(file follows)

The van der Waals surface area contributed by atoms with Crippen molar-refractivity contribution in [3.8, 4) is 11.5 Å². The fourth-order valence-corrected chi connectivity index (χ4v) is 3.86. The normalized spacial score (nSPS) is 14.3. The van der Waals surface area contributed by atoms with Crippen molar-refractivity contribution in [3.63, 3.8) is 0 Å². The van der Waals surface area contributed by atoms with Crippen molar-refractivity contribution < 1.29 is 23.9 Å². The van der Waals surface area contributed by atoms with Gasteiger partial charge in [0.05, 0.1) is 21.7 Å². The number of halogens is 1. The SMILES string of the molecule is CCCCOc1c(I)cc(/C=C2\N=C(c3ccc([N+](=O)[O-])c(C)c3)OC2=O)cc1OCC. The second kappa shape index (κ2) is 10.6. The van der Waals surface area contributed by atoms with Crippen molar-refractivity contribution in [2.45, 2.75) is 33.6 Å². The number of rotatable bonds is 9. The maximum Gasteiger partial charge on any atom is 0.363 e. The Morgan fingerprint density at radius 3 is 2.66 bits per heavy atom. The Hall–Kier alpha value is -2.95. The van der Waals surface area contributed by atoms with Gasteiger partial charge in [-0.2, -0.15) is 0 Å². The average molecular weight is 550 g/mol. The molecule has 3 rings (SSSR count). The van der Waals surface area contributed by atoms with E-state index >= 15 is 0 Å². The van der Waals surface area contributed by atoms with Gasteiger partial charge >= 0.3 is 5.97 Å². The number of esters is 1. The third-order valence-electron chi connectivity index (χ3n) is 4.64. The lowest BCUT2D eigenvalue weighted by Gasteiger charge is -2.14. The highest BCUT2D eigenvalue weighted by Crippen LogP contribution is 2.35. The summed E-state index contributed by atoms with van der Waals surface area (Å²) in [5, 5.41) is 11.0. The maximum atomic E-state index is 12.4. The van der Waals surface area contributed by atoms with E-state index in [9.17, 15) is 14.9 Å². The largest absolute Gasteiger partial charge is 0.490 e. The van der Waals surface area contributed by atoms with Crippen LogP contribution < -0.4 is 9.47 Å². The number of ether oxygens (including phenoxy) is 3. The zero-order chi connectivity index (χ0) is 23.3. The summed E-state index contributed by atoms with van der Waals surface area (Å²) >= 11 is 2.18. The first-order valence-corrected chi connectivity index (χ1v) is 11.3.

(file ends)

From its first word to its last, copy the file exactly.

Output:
The van der Waals surface area contributed by atoms with Crippen molar-refractivity contribution in [3.8, 4) is 11.5 Å². The fourth-order valence-corrected chi connectivity index (χ4v) is 3.86. The normalized spacial score (nSPS) is 14.3. The van der Waals surface area contributed by atoms with Crippen molar-refractivity contribution in [3.63, 3.8) is 0 Å². The van der Waals surface area contributed by atoms with Crippen molar-refractivity contribution < 1.29 is 23.9 Å². The van der Waals surface area contributed by atoms with Gasteiger partial charge in [0.05, 0.1) is 21.7 Å². The number of halogens is 1. The SMILES string of the molecule is CCCCOc1c(I)cc(/C=C2\N=C(c3ccc([N+](=O)[O-])c(C)c3)OC2=O)cc1OCC. The second kappa shape index (κ2) is 10.6. The van der Waals surface area contributed by atoms with Crippen molar-refractivity contribution in [2.45, 2.75) is 33.6 Å². The number of rotatable bonds is 9. The maximum Gasteiger partial charge on any atom is 0.363 e. The Morgan fingerprint density at radius 3 is 2.66 bits per heavy atom. The Hall–Kier alpha value is -2.95. The van der Waals surface area contributed by atoms with Gasteiger partial charge in [-0.2, -0.15) is 0 Å². The average molecular weight is 550 g/mol. The molecule has 3 rings (SSSR count). The van der Waals surface area contributed by atoms with E-state index >= 15 is 0 Å². The van der Waals surface area contributed by atoms with Gasteiger partial charge >= 0.3 is 5.97 Å². The number of esters is 1. The third-order valence-electron chi connectivity index (χ3n) is 4.64. The lowest BCUT2D eigenvalue weighted by Gasteiger charge is -2.14. The highest BCUT2D eigenvalue weighted by Crippen LogP contribution is 2.35. The summed E-state index contributed by atoms with van der Waals surface area (Å²) in [5, 5.41) is 11.0. The maximum atomic E-state index is 12.4. The van der Waals surface area contributed by atoms with E-state index in [9.17, 15) is 14.9 Å². The largest absolute Gasteiger partial charge is 0.490 e. The van der Waals surface area contributed by atoms with Crippen LogP contribution < -0.4 is 9.47 Å². The number of ether oxygens (including phenoxy) is 3. The zero-order chi connectivity index (χ0) is 23.3. The summed E-state index contributed by atoms with van der Waals surface area (Å²) >= 11 is 2.18. The first-order valence-corrected chi connectivity index (χ1v) is 11.3.